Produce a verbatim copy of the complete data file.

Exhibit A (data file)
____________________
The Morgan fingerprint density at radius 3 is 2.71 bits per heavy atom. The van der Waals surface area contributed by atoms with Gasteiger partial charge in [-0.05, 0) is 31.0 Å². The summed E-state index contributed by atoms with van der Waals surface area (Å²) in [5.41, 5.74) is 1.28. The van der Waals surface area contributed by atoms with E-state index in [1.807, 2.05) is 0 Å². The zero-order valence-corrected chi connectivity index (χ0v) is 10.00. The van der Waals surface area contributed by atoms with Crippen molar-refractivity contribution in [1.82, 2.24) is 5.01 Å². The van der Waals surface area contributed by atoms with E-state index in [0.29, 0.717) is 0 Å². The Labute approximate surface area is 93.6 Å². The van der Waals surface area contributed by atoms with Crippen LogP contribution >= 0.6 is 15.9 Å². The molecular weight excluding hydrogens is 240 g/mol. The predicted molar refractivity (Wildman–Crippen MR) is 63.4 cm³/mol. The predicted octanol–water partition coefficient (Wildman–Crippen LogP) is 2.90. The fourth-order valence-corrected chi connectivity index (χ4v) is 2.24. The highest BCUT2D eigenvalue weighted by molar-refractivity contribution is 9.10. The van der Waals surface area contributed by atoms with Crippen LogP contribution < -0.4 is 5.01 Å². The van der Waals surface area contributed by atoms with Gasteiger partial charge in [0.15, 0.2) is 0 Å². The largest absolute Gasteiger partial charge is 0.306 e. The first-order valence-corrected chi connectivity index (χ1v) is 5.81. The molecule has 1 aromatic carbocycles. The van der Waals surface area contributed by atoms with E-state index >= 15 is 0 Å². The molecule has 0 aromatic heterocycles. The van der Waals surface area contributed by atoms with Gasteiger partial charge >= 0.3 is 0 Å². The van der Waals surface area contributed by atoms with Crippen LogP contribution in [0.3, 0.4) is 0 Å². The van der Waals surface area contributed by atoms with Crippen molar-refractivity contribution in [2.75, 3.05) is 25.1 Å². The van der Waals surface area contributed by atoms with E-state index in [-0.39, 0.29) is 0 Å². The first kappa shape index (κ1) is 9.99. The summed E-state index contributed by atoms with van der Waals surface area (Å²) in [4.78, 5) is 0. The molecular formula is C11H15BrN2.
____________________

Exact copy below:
The Morgan fingerprint density at radius 3 is 2.71 bits per heavy atom. The van der Waals surface area contributed by atoms with Gasteiger partial charge in [-0.05, 0) is 31.0 Å². The summed E-state index contributed by atoms with van der Waals surface area (Å²) in [5.41, 5.74) is 1.28. The van der Waals surface area contributed by atoms with E-state index in [1.807, 2.05) is 0 Å². The zero-order valence-corrected chi connectivity index (χ0v) is 10.00. The van der Waals surface area contributed by atoms with Crippen molar-refractivity contribution in [1.82, 2.24) is 5.01 Å². The van der Waals surface area contributed by atoms with E-state index in [0.29, 0.717) is 0 Å². The Labute approximate surface area is 93.6 Å². The van der Waals surface area contributed by atoms with Crippen LogP contribution >= 0.6 is 15.9 Å². The molecular weight excluding hydrogens is 240 g/mol. The predicted molar refractivity (Wildman–Crippen MR) is 63.4 cm³/mol. The predicted octanol–water partition coefficient (Wildman–Crippen LogP) is 2.90. The fourth-order valence-corrected chi connectivity index (χ4v) is 2.24. The highest BCUT2D eigenvalue weighted by molar-refractivity contribution is 9.10. The van der Waals surface area contributed by atoms with Crippen LogP contribution < -0.4 is 5.01 Å². The van der Waals surface area contributed by atoms with Gasteiger partial charge in [0.15, 0.2) is 0 Å². The largest absolute Gasteiger partial charge is 0.306 e. The first-order valence-corrected chi connectivity index (χ1v) is 5.81. The molecule has 1 aromatic carbocycles. The van der Waals surface area contributed by atoms with E-state index >= 15 is 0 Å². The molecule has 0 aromatic heterocycles. The van der Waals surface area contributed by atoms with Gasteiger partial charge >= 0.3 is 0 Å². The van der Waals surface area contributed by atoms with Crippen LogP contribution in [0.3, 0.4) is 0 Å². The van der Waals surface area contributed by atoms with Crippen molar-refractivity contribution in [2.75, 3.05) is 25.1 Å². The van der Waals surface area contributed by atoms with E-state index in [-0.39, 0.29) is 0 Å². The first kappa shape index (κ1) is 9.99. The summed E-state index contributed by atoms with van der Waals surface area (Å²) in [4.78, 5) is 0. The molecular formula is C11H15BrN2.